J. P. Marín-Arrese | Ever since the financial crisis disrupted the economy, the monetary policy stands as the sole safe harbour. It helped to prevent the downward spiralling and offered a solid ground for the recovery.
In Europe, Draghi strong defence of the Euro helped to turn the tide when the outlook seemed utterly desperate. It switched the speculative tide against the common currency, triggering substantial losses in investors foolish enough to challenge the U-turn. Nothing proves more effective than imposing such a costly toll to free-runners.
In the US, the Federal Reserve swiftly deployed a new arsenal of non-conventional measures to revamp the sluggish economic performance. Bloating its balance sheet by massive purchases of financial assets and keeping its rates close to zero saved the day and infused fresh confidence to the market. A path the ECB followed later on.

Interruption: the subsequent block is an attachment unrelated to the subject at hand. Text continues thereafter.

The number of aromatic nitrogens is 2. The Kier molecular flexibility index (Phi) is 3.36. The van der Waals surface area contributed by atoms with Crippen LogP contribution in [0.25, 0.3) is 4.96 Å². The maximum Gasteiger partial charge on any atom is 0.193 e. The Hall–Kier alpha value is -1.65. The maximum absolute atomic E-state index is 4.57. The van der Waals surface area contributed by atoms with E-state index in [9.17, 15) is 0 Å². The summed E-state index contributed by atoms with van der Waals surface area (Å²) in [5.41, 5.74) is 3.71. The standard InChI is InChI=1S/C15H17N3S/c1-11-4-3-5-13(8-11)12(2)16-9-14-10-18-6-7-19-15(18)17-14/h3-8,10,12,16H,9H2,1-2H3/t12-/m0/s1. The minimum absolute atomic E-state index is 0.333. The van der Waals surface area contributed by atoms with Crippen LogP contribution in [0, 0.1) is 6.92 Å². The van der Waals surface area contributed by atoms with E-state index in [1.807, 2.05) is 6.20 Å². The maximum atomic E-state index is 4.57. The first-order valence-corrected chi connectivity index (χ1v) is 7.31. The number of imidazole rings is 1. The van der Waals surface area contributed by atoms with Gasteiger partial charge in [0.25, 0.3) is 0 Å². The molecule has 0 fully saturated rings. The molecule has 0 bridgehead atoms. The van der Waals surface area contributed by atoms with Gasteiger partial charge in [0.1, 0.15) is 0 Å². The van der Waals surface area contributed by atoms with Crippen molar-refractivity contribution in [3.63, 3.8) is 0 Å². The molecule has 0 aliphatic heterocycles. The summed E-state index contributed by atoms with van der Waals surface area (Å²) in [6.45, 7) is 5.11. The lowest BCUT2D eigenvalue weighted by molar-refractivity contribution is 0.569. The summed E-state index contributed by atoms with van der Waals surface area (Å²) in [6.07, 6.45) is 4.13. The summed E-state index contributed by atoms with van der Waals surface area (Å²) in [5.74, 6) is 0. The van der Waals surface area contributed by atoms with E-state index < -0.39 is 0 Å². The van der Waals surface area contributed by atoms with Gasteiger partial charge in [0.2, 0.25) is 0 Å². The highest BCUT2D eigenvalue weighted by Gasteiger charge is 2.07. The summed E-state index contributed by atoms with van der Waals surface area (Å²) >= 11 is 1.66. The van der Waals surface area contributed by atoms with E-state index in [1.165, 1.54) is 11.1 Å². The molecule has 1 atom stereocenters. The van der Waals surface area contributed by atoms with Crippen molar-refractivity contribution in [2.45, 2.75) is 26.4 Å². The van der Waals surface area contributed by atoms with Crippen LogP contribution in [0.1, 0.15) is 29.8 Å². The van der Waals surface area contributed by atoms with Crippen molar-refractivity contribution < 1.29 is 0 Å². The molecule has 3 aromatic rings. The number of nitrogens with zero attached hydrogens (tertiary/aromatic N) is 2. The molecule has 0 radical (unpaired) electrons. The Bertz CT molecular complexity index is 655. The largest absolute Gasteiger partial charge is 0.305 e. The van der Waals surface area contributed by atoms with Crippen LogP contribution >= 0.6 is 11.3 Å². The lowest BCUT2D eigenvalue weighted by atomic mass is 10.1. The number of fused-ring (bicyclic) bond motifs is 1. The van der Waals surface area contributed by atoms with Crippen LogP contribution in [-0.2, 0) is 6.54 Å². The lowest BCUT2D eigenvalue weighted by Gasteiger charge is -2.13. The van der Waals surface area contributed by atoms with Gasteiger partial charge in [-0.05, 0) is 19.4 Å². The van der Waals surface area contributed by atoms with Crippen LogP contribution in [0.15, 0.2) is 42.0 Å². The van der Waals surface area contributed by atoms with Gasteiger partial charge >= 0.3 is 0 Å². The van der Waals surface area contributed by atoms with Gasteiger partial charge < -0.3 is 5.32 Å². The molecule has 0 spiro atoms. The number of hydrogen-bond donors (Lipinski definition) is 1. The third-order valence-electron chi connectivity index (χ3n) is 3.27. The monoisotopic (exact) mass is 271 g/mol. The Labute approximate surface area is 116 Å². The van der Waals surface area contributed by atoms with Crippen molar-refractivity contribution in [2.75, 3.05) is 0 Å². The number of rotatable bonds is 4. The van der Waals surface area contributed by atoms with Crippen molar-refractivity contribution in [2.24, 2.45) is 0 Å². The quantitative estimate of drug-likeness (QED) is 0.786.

While betting on such firepower helped to ground the recovery, its ability to deliver a sustained boom seems less obvious. When it comes to growth, only higher productivity and investment, coupled with a better allocation of resources can accomplish it on a stable basis. Worse still, keeping low rates interferes with such a goal by blurring the signals for undertaking sensible investment decisions. Thus, maintaining a largely accommodative stance for too long, far from providing a healthy push to the economy can undermine its long-term performance. Central Banks also need to build up strong buttresses, just in case an unexpected shock might deteriorate the economy, by raising rates and wiping out the excess of liquid assets. The Fed started this move a couple of years ago, the ECB only recently.
The White House trade offensive has dented global confidence and might end up in widespread disarray, hurting all economies alike. As the Central Banks poise themselves to fight back, their room for manoeuvre seems too narrow. The Fed can cut its rates slightly, but one doubts this could exert any significant impact when huge amounts of money run freely. The ECB can only resort to launch once again an asset-buying programme. All in all, small calibre weapons should things get really nasty.